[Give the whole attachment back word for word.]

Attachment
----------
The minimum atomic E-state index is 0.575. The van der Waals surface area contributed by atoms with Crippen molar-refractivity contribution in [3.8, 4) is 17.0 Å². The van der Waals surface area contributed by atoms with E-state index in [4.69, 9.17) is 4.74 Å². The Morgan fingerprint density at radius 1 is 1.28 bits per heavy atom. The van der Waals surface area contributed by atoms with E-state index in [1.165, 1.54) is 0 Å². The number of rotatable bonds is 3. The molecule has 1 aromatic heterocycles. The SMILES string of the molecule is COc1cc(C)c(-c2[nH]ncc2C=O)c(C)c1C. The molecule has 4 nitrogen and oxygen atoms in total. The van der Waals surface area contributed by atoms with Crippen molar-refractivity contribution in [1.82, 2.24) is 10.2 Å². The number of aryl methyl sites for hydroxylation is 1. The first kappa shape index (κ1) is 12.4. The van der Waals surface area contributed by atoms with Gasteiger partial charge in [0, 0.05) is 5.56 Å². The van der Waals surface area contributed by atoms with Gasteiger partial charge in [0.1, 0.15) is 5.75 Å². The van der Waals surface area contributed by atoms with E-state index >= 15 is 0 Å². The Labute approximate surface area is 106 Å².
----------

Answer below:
The minimum atomic E-state index is 0.575. The van der Waals surface area contributed by atoms with Crippen molar-refractivity contribution in [3.8, 4) is 17.0 Å². The van der Waals surface area contributed by atoms with E-state index in [4.69, 9.17) is 4.74 Å². The Morgan fingerprint density at radius 1 is 1.28 bits per heavy atom. The van der Waals surface area contributed by atoms with E-state index in [1.165, 1.54) is 0 Å². The number of rotatable bonds is 3. The molecule has 1 aromatic heterocycles. The SMILES string of the molecule is COc1cc(C)c(-c2[nH]ncc2C=O)c(C)c1C. The molecule has 4 nitrogen and oxygen atoms in total. The van der Waals surface area contributed by atoms with Crippen molar-refractivity contribution in [1.82, 2.24) is 10.2 Å². The number of aryl methyl sites for hydroxylation is 1. The first kappa shape index (κ1) is 12.4. The van der Waals surface area contributed by atoms with Gasteiger partial charge in [0, 0.05) is 5.56 Å². The van der Waals surface area contributed by atoms with Gasteiger partial charge in [0.1, 0.15) is 5.75 Å². The van der Waals surface area contributed by atoms with E-state index >= 15 is 0 Å². The Labute approximate surface area is 106 Å².